Pass the cornflakes

Don't Do It! A Dictionary of the Forbidden
November 14, 1997

A slice of the headwords list reads: "... Arse, Auschwitz, Balls, Bananas, Bastard, Beards, Beef, Bestiality..." Not your ordinary dictionary, then, but something that retains a certain behind-the-bicycle-sheds flavour. It claims to be nothing less than a book for browsing and reference that "throws light upon systems of prohibition". Having acted as reader for the manuscript of this book and being quoted in the introduction, I feel as if I have entered into a protracted correspondence with the author. It would be silly to take a book of this kind too seriously. Both cover and title declare this obvious truth. It is not one to be read right through. That would be like eating a whole can of anchovies straight off. Rather it is one to be kept in the room that dare not speak its name and dipped into randomly in a spirit of periwigged absurdity. There is actually very little here about systems of prohibition. In a series of anecdotal, individual entries how could there be?

And yet... it comes equipped with all the barbarous magnificence of a scholarly apparatus, a philosophical justification and a liberational mission to the world. It seems to take itself very seriously indeed. The introductory tracing of the word taboo through academic history is somewhat irrelevant to a work that now omits taboo from its title but it sets the tone. Although Philip Thody disavows an anthropological audience, he quotes a lot of anthropology and although it is not exactly misunderstood the whole spirit of the thing is somehow lost. It is like watching the Pope reading the Koran and producing a Lambeth Palace interpretation. All that is retained is the use of prohibitions to mark off one group from another, a view anthropologists usually advance only to dismiss it as inadequate. So, we are confidently informed, "As with the comparable absence of taboos against cannibalism, this supports the view that taboos also function as signs distinguishing one tribe from another. Either all tribes in a particular area indulged in bestiality and cannibalism, in which case there were no interdicts; or the activities were so unthinkable that no taboos were necessary." This is factually false. There are areas (eg Sumatra) where only one people stands out for cannibalistic practices. And cannibalism is often rule-governed and is certainly not an either/or thing. People may eat in/out, friends/enemies, male/female. It can be a matter of great cultural subtlety.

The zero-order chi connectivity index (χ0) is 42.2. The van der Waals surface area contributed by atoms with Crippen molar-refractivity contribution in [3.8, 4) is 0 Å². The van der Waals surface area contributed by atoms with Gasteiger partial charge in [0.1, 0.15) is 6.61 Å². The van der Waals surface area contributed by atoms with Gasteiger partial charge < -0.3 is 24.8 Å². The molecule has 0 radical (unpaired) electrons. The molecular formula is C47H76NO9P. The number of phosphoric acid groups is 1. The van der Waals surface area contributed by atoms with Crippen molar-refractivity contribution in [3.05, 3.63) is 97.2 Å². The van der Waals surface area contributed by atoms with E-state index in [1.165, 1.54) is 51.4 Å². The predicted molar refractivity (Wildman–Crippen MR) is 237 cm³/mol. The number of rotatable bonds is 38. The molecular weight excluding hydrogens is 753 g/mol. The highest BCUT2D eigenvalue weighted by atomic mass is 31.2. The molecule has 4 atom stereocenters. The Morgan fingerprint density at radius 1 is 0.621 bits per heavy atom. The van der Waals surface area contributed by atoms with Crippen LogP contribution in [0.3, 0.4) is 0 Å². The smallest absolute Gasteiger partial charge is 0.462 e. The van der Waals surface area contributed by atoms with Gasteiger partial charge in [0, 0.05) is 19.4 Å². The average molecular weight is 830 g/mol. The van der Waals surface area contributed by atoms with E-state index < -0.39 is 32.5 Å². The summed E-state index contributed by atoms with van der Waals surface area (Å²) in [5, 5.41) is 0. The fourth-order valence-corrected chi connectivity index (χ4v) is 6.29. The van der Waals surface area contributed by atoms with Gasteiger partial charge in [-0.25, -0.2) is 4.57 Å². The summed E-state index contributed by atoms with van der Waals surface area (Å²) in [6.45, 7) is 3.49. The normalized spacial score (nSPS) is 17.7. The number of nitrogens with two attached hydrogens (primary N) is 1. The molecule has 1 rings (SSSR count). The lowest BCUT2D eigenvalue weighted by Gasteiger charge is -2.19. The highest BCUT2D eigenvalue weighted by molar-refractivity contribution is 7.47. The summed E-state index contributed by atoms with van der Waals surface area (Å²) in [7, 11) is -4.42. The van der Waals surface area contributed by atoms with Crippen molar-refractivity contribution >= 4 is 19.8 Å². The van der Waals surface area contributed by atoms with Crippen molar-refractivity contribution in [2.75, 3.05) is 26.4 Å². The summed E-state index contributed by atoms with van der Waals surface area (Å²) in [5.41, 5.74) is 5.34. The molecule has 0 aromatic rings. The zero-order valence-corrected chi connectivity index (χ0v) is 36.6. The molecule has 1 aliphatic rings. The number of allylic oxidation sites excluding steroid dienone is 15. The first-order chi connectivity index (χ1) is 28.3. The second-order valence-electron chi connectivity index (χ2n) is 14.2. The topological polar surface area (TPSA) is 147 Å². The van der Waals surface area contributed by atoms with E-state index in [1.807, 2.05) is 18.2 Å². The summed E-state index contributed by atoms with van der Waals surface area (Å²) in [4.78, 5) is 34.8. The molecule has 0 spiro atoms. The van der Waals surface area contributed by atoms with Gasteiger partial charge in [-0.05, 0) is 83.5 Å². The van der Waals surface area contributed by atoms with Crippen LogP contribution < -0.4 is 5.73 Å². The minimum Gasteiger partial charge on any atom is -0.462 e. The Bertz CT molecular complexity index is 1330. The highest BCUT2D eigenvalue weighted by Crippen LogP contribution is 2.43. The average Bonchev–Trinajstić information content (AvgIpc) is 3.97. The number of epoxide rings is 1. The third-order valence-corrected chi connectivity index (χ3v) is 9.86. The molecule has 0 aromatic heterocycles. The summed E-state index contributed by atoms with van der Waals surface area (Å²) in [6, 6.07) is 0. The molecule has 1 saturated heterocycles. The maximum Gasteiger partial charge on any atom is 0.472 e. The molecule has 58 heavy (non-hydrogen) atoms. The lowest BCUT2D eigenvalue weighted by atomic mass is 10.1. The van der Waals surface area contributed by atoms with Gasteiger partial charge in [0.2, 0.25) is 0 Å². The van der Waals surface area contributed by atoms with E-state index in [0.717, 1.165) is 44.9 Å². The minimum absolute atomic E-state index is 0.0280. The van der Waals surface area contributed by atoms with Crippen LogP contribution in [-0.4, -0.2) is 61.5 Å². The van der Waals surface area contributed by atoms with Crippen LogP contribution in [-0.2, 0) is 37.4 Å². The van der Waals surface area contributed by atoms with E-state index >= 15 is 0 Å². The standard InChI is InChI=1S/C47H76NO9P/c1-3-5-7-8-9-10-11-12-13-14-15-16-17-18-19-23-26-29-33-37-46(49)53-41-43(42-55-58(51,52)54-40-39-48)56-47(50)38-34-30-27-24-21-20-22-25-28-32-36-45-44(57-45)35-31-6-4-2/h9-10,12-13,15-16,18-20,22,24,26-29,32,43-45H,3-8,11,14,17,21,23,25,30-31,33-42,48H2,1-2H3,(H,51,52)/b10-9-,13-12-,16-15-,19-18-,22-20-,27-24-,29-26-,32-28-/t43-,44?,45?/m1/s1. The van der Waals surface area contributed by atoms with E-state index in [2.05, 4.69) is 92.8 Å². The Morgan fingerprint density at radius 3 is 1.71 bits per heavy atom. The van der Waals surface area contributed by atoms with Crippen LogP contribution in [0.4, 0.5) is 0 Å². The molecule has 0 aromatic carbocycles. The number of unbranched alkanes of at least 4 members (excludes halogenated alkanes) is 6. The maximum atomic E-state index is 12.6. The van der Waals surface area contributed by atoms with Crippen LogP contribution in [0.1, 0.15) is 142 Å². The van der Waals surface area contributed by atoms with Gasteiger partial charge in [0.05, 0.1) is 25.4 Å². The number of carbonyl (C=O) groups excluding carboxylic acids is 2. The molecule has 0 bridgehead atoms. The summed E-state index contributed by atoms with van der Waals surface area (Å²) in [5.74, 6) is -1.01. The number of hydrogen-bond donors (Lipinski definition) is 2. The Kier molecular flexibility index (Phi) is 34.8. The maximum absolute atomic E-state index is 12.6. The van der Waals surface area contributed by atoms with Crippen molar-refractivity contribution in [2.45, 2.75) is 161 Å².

Secondly, as with many of the headings here, it is not simply that certain kinds are forbidden, others are obligatory. Eating the dead may be an unpleasant duty. A book on prohibitions that does not mention positive rules is as bizarre and unhelpful as a learned study of left feet that does not mention that man is bipedal. And what can it mean to make a distinction between something being "tabooed" and being "unthinkable"?